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Missouri looks to keep unlikely year going

November 26, 2013 at 4:00 a.m. | Updated November 26, 2013 at 4:00 a.m.
Missouri running back Henry Josey jogs after the field following the Tigers' 24-10 victory against Ole Miss in Oxford, Miss.

COLUMBIA - This wasn't possible. No way, no how.

The Missouri Tigers didn't belong, couldn't compete. The proof came in its inaugural season in the Southeastern Conference, as a battered and bruised Missouri team limped to a 5-7 record and mustered just two league wins.

But here they are a year later, one game from an SEC East Division title. A trip to Atlanta for the SEC title game, a BCS bowl berth and a spot in the national championship game all remain legitimate possibilities.

Talk about a complete 180.

"The flux of the change is definitely interesting and has a magnitude we can all recognize," Missouri senior left guard Max Copeland said. "That came at a price, it didn't just happen. We paid the price to be here. We're just collecting our check. We've already paid what it takes to be here, but we've paid greater than what we've received still, and we still have return on our investment left to pick up."

No. 5 Missouri (10-1, 6-1 SEC) hosts No. 19 Texas A&M (8-3, 4-3 SEC) at 6:45 p.m. Saturday (ESPN-TV) at Faurot Field. A win would put the Tigers in the SEC title game Dec. 7 against the Alabama/Auburn winner.

"We've got a chance to win an East championship," Missouri head coach Gary Pinkel said. "That's the first goal to better things. It's exciting, it's fun. I want the players to have fun, I don't want them to be tight. If you go out and have fun and you're not thinking, you play better. Just because, "Oh, it's the championship game now,' we don't want that. I'm not going to talk about that very much. It's all clutter."

Sure, it's all clutter. But who would have thought Missouri would be in this position? The Missouri coaches and players might be the only ones.

"It's not something that is a total surprise to a lot of us, but it's definitely a good feeling after last season," senior quarterback James Franklin said.

Missouri controls its own destiny in a way. A win against Texas A&M gives the Tigers the SEC East title and a place in the SEC championship game. A win there guarantees Missouri a BCS bowl berth.

"We don't like anything given to us," center Evan Boehm said. "We knew coming into this year nothing was going to be given to us. All the other teams this year had injuries like we had last year. They counted us out, but we are coming out right now and we are focused on what is in front of us and that is Texas A&M. We are excited to go out there, and we are excited to play this week."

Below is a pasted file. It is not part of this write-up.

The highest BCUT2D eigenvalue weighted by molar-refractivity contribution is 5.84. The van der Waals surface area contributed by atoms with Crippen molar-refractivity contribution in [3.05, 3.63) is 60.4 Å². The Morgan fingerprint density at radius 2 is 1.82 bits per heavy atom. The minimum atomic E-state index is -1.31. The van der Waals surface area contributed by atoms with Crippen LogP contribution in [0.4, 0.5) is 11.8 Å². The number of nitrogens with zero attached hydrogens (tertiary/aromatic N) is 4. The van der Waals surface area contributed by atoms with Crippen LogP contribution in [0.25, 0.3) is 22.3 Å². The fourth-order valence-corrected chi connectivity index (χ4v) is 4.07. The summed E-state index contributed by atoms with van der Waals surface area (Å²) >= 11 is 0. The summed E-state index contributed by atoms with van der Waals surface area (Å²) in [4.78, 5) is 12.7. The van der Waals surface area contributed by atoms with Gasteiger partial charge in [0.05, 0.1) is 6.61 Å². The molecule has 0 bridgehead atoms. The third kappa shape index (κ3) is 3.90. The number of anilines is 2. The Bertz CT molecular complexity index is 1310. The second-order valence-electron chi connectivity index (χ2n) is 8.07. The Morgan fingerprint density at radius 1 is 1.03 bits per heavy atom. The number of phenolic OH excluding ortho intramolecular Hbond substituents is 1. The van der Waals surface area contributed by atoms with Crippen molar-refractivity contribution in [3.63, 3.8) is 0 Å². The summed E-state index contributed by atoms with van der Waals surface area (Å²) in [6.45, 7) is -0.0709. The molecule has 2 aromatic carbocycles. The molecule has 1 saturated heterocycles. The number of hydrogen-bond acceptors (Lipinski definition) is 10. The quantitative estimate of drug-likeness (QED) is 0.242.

But a win against Alabama or Auburn doesn't guarantee the Tigers a chance to play for a national title. The Tigers would likely need either Florida State or Ohio State to lose to get that shot.

Florida State plays at struggling Florida this week before an ACC championship battle likely against Duke. Ohio State heads to rival Michigan this week before facing Michigan State in the Big Ten title game.

So Missouri needs a little help to achieve the loftiest of goals. But the Tigers are all on their own to do more than anybody could have imagined this season.


A win Saturday would give Pinkel his 101st win as the head coach at Missouri, tying him with the legendary Don Faurot for the most victories in program history.

"I'll talk about it more when it happens," Pinkel said. "There's a lot of people that are a part of all of this. I never did this to break records. I did this because I had a responsibility to the University of Missouri to build a great program. It's real important to me that people in the SEC have great respect for Missouri football. It's real important to me that nationally people respect Mizzou football. That's my goal. That's what I do this for."


Missouri certainly has a lot to be thankful for. The Tigers will be counting those blessings together Thanksgiving Day. Missouri will have an early-morning team meeting and practice until about 11:30 a.m. before hosting a mandatory Thanksgiving meal for the team.

Many players from around the state will grab some food and head back home, often times taking players from more distant locales home with them, before a mid-afternoon return Friday.


Missouri redshirt freshman nose guard Harold Brantley was named the SEC special teams player of the week Monday. Brantley blocked a field goal during Missouri's 24-10 victory against Mississippi on Saturday, but also took a direct snap on a fake punt from Missouri's 20-yard line in the third quarter and ran for a 26-yard first down. It's the 11th SEC honor for a Tiger this season.

"He said he thinks he should be the short-yardage goal line running back, and he probably should," Pinkel said of Brantley. "That might come later, next year."


Junior free safety Duron Singleton will likely miss his second straight game with a hip strain.

"I don't think he'll play," Pinkel said.


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